Caitlin: Part of it came out of the last couple of years I was working in New York for Nora Ephron and Mira Nair and I ended up in a roundabout way on the [film] festival circuit. I ended up working for Tribeca and I was Sundance. I love festivals and Emily was going to music festivals. We just love the community that was created over a music or film festival whether it’s a weekend or a week. And simultaneously, we felt like television was the more interesting medium. More recently we would have said we liked what was on our DVR than what was in the movie theater. It really came out of me looking for a job at a television festival and trying to find one and not being able to. You’re right, like PaleyFest is one event a night focusing on one show which is not the festival kind of atmosphere we we’re striving for. And Comic Con is very compact. It’s a convention, it calls itself that and it’s very genre based.

One day Emily asked me, “What would a television festival look like? What would you do there?” The main difference that we seemed to settle on through a series of conversations between each other is that it would be most like a film festival. But the main difference being film festivals are in place to find an audience or distribution for independent film, whereas television doesn’t need that. Certain shows do need to find audiences in order to survive and ultimately, we would like to be a place where, this is philosophical thinking, but maybe a studio or a network or whoever can see that there is an audience for a show that is struggling.

We basically decided early on that we wanted it to have the format of a film festival; panels, screenings Q&As but to have representation from past, currant, and upcoming shows. So that’s why we have Friday Night Lights, Life Unexpected, even things like Love Monkey which was more of an obscure show, all the way up to Once Upon a Time and True Blood. And also web series like from Jane Espenson (Husbands) and Betty Thomas and have those markets of the past shows, current shows, and potentially the future of television represented for both fans and industry. That’s sort of the core.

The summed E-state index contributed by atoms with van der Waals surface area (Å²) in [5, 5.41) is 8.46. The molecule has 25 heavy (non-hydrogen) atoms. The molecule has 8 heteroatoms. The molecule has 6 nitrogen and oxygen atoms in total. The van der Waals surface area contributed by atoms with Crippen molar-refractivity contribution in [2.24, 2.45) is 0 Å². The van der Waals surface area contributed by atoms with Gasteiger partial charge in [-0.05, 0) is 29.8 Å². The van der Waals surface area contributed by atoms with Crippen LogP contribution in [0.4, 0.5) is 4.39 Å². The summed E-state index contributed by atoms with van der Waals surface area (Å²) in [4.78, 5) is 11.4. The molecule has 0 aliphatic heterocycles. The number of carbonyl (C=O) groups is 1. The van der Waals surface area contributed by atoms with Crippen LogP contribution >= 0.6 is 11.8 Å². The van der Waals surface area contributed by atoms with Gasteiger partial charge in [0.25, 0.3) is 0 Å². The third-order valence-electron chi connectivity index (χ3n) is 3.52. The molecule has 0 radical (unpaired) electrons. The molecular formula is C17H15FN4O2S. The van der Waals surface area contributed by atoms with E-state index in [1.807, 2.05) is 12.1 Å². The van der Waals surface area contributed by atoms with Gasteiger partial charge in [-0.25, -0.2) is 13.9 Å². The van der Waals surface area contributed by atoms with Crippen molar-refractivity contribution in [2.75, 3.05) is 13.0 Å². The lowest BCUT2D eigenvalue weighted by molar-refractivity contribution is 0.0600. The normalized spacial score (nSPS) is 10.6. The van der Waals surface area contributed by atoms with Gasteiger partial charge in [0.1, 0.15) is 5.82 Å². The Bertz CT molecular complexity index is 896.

Emily: We also wanted to take that concept, which you know of with True Blood Fan Source, when you have fans of the same show; the way people get excited about talking about the show, the way that you’re instantly friends. We wanted to what’s called “the water cooler conversation” public and taking that element of how being a fan of the show unites you and bringing it to the big screen and bringing it to a festival environment.

We proceeded to discuss a little bit about Comic-Con 2011 which we all attended last year and how that compares to what Caitlin and Emily want ATX to be. Not everyone can go to every screening but when they do go, they’ll see 800 people as opposed to thousands. And it’s important to create a more intimate environment for fan to fan interaction and the people who create the shows. And unlike Comic Con rooms will be cleared between panels and screenings so there won’t be any camping out (Isis Noctourne & me, Comic Con 2011, 8 hours in Ballroom 20) and the hope is that everyone who attends will get to go to every panel or screening that they want to see.

What was the process like for picking what will be shown at ATX? Was there one?

Emily: We definitely went after some of our favorite shows first. But it ended up going all over the place. We started in the industry, went to our advisory board, people we worked for, and people we’ve met along the way. So it ended up being a pretty wide net that we cast at first. But then we whittled it down along the way by what network would relate to this because it is a new concept for people. Some are willing and can see the vision and want to jump on board while others are a little more hesitant. So it was a wide net cast that was whittled down along the way.